[00:24:25] Something born out of the specific conditions in America, where the system of chattel slavery sought to strip every vestige of our former identities. Attempting in every way to reduce us to the bare elements of what makes us a human being. It is born out of those parts of our former selves that we fought to retain. Despite the systemic trans-generational onslaught. What we retained was a kind of meta-African-ness. These were the things that couldn't be stripped away by force, confounded by the smashing together of people from across Africa speaking in strange tongues.

[00:25:03] Things that couldn't be lost in the midst of time because they were encoded in our blood, and the ways our eyes gaze up at the stars. This meta-African-ness undeniably connects us to the continent, and is at the same time specifically American. The peculiarities of our experience here makes us distinct from every other culture on the African continent. Each with its own level of Indigeneity rooted in their own sense of history in place. So, as to the matter of Indigeneity, the fundamental question for me is, are not Black Americans Indigenous to Turtle Island? To me, that's a very provocative philosophical question, but it's also a legitimate philosophical question.

[00:25:50] Black peoples in the United States are cultural, epistemological body of humans, who have a kind of coherence in the way that we exist in the world. An existence that is not rooted in any other place, any other social context, any other political concept, any other context. An existence specific to here, that's not to displace, of course the original Indigenous inhabitants. Even in my advocacy of Black land and home ownership, I am not saying that it means that we have any land rights equal to the first peoples. Instead, this is a philosophical question that has utility and understanding where we go from here.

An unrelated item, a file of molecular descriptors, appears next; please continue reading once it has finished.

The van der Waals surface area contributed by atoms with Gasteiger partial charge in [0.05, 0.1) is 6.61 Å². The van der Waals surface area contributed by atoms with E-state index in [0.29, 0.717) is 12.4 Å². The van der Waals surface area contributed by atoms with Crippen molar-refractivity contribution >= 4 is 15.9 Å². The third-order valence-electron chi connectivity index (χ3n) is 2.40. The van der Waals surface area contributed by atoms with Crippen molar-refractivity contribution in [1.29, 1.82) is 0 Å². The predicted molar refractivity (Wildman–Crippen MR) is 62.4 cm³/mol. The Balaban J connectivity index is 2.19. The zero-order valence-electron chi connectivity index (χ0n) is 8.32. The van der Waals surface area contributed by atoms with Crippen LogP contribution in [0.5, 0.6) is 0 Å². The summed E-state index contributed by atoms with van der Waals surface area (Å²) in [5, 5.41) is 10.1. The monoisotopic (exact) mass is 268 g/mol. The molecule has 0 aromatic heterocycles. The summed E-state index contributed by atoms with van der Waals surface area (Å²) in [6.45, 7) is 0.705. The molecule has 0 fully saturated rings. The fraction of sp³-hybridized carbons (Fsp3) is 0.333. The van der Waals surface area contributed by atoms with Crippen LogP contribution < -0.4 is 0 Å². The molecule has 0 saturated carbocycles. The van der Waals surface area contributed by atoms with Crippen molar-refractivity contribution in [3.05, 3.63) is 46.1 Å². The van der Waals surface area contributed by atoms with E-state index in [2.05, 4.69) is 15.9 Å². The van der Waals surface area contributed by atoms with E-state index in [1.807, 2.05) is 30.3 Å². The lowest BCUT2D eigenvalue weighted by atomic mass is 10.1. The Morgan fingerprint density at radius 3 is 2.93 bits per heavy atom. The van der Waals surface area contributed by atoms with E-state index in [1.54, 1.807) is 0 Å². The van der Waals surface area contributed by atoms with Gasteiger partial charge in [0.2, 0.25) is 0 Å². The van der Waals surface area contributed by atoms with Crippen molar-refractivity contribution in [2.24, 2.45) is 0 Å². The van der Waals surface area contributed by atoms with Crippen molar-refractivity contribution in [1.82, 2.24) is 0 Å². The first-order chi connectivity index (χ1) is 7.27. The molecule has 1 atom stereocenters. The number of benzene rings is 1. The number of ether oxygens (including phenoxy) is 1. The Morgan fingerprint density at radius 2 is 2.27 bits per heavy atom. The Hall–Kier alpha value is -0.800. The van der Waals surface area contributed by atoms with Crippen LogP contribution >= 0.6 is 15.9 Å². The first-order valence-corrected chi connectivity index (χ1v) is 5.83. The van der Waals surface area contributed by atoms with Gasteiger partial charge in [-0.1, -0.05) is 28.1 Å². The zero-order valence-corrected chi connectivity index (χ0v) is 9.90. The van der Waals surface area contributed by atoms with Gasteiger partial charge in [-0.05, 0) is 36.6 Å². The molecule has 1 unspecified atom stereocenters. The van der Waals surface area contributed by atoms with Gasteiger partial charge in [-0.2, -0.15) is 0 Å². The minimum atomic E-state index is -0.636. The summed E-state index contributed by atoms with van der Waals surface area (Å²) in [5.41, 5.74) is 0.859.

[00:26:31] How do we see our history as it truly is and begin to imagine creating entirely new things, rooted in the best of what our ancestors have to offer us, and also forward-looking. Even now we're having this conversation as if African peoples who landed here, and Indigenous relatives who had been here since time immemorial don't have a shared history. As if there isn't a deep and rich history of the two communities being together, marrying together, producing children together. This is where the lines get further blurred.